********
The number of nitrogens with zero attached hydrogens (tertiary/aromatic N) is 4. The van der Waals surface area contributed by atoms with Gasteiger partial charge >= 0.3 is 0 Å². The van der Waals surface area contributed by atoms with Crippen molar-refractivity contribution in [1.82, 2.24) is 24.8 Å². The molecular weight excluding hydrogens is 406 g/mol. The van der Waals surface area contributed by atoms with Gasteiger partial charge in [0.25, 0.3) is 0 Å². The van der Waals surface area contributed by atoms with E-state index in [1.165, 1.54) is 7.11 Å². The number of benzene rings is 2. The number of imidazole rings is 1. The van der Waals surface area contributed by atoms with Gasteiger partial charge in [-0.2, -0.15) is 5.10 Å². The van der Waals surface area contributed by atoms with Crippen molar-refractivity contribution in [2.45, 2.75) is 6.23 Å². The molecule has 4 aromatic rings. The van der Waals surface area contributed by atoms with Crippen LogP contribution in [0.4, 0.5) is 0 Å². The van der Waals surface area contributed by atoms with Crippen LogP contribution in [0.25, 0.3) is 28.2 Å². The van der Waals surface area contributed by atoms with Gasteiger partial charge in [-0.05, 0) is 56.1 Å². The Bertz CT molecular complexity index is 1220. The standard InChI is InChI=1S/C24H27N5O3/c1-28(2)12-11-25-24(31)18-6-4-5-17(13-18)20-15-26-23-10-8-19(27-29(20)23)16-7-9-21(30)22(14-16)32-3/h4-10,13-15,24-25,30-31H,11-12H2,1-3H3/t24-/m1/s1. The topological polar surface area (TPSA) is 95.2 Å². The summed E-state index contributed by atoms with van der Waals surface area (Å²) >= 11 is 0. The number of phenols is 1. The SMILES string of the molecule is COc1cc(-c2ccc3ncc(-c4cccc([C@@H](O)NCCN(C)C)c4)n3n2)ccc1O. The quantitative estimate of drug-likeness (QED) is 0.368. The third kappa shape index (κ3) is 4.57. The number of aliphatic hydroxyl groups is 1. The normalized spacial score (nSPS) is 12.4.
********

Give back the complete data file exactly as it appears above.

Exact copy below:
The number of nitrogens with zero attached hydrogens (tertiary/aromatic N) is 4. The van der Waals surface area contributed by atoms with Gasteiger partial charge >= 0.3 is 0 Å². The van der Waals surface area contributed by atoms with Crippen molar-refractivity contribution in [1.82, 2.24) is 24.8 Å². The molecular weight excluding hydrogens is 406 g/mol. The van der Waals surface area contributed by atoms with Gasteiger partial charge in [0.25, 0.3) is 0 Å². The van der Waals surface area contributed by atoms with E-state index in [1.165, 1.54) is 7.11 Å². The number of benzene rings is 2. The number of imidazole rings is 1. The van der Waals surface area contributed by atoms with Gasteiger partial charge in [-0.2, -0.15) is 5.10 Å². The van der Waals surface area contributed by atoms with Crippen molar-refractivity contribution in [2.45, 2.75) is 6.23 Å². The molecule has 4 aromatic rings. The van der Waals surface area contributed by atoms with Crippen LogP contribution in [0.4, 0.5) is 0 Å². The van der Waals surface area contributed by atoms with Crippen LogP contribution in [0.25, 0.3) is 28.2 Å². The van der Waals surface area contributed by atoms with Gasteiger partial charge in [-0.05, 0) is 56.1 Å². The Bertz CT molecular complexity index is 1220. The standard InChI is InChI=1S/C24H27N5O3/c1-28(2)12-11-25-24(31)18-6-4-5-17(13-18)20-15-26-23-10-8-19(27-29(20)23)16-7-9-21(30)22(14-16)32-3/h4-10,13-15,24-25,30-31H,11-12H2,1-3H3/t24-/m1/s1. The topological polar surface area (TPSA) is 95.2 Å². The summed E-state index contributed by atoms with van der Waals surface area (Å²) >= 11 is 0. The number of phenols is 1. The SMILES string of the molecule is COc1cc(-c2ccc3ncc(-c4cccc([C@@H](O)NCCN(C)C)c4)n3n2)ccc1O. The quantitative estimate of drug-likeness (QED) is 0.368. The third kappa shape index (κ3) is 4.57. The number of aliphatic hydroxyl groups is 1. The normalized spacial score (nSPS) is 12.4.